I'm trying to date some work on a house (c1920), specifically a dividing
wall in the attic space between two semis.
It's been made of quite new-looking aerated blocks - the ones with the
zig-zag scribe marks on the side.
What's the oldest that they could possibly be? To the nearest decade,
I've seen those used in 70s buildings for sure.
Wiki sez this:
The history of foam concrete dates back to the early 1920s and the
production of autoclaved aerated concrete, which was used mainly as
insulation. A detailed study concerning the composition, physical
properties and production of foamed concrete was first carried out in
the 1950s and 60s. Following this research, new admixtures were
developed in the late 1970s and early 80s, which led to the commercial
use of foamed concrete in construction projects. Initially, it was used
in the Netherlands for filling voids and for ground stabilisation.
Further research carried out in the Netherlands helped bring about the
more widespread use of foam concrete as a building material.
So I reckon that what that is is not the 1920s stuff, but the late
70s/80s onwards stuff.
Canada is all right really, though not for the whole weekend.
Aerated concrete and ash blocks have been around since the 1950s, a
house I lived in built in the 50s had them.
There are other types, which may be later/earlier.
Of course, assuming they are the 1950s type, the work could be much later.
I believe, at one time, it wasn't unknown for there to be no dividing
walls in some roof spaces, or for them to be incomplete.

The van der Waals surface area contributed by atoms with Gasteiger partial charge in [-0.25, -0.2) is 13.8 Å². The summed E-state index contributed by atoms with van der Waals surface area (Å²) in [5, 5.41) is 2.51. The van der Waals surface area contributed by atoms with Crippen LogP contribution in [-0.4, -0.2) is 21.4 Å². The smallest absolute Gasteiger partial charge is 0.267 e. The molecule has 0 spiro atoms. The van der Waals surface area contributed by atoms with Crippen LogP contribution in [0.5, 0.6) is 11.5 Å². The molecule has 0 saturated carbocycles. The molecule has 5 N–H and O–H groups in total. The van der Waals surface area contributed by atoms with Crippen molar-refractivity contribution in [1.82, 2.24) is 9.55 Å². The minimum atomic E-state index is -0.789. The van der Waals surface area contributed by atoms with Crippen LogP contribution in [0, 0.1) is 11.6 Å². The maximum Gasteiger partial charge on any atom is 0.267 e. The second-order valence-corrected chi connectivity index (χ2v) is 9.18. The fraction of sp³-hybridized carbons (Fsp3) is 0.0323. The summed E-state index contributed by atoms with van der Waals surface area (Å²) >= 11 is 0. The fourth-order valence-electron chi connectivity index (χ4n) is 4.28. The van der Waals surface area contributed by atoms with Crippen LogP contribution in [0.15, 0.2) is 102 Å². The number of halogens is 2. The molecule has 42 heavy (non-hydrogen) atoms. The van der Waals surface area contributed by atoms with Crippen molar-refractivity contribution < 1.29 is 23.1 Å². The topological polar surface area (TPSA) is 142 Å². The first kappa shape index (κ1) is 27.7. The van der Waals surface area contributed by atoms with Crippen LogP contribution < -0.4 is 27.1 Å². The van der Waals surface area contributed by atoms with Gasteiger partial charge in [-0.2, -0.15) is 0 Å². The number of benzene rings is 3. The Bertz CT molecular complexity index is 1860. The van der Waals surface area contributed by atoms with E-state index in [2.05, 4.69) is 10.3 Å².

The true "lightweight" blocks are made from PFA. or pulverated fuel ash
as produced by "modern" coal fired stations where coal is "milled" into
a very fine powder in large ball or roller mills before being blown into
the boilers using something not unlike an oil or gas burner. IIRC it was
normally ignited by oil burners. Kingston upon Thames, opened in 1948,
must have been one of the last "chain grate" stations in the UK. As the
name suggests, "bulk" coal is burned on a moving grate.
I think Croyden B, from about the same period, used Pulverised Fuel.
PFA is collected from the electrostatic precipitators and washed into
lagoons where it settles. It would first have been available in large
quantities from the 1950's but I think it started being exploited more
seriously in the 1960's.
Amazingly, according to Wikipedia, the US trialed PF burning in 1918.
The dash for gas, solar and wind is going to muck up the building
industry at some point then.
Maybe the luddite UK building trades will drag themselves kicking
and screaming into the modern era and use SIPP panels with cladding
like they do in many other countries.
Our first house built in the early seventies had breeze blocks for some int
ernal walls however a neighbour got hold of some concrete blocks that appea
red to be constructed with wood chips mixed in which as soon as they got we
t just seem to disintegrate of course the fool built a garden wall then won
dered why it fell down. I have never seen anything like them since.
On Sunday, 9 September 2018 22:15:40 UTC+1, Tricky Dicky wrote:
nternal walls however a neighbour got hold of some concrete blocks that app
eared to be constructed with wood chips mixed in which as soon as they got
wet just seem to disintegrate of course the fool built a garden wall then w
ondered why it fell down. I have never seen anything like them since.
Presumably if the woodchips are soaked before casting the blocks would then
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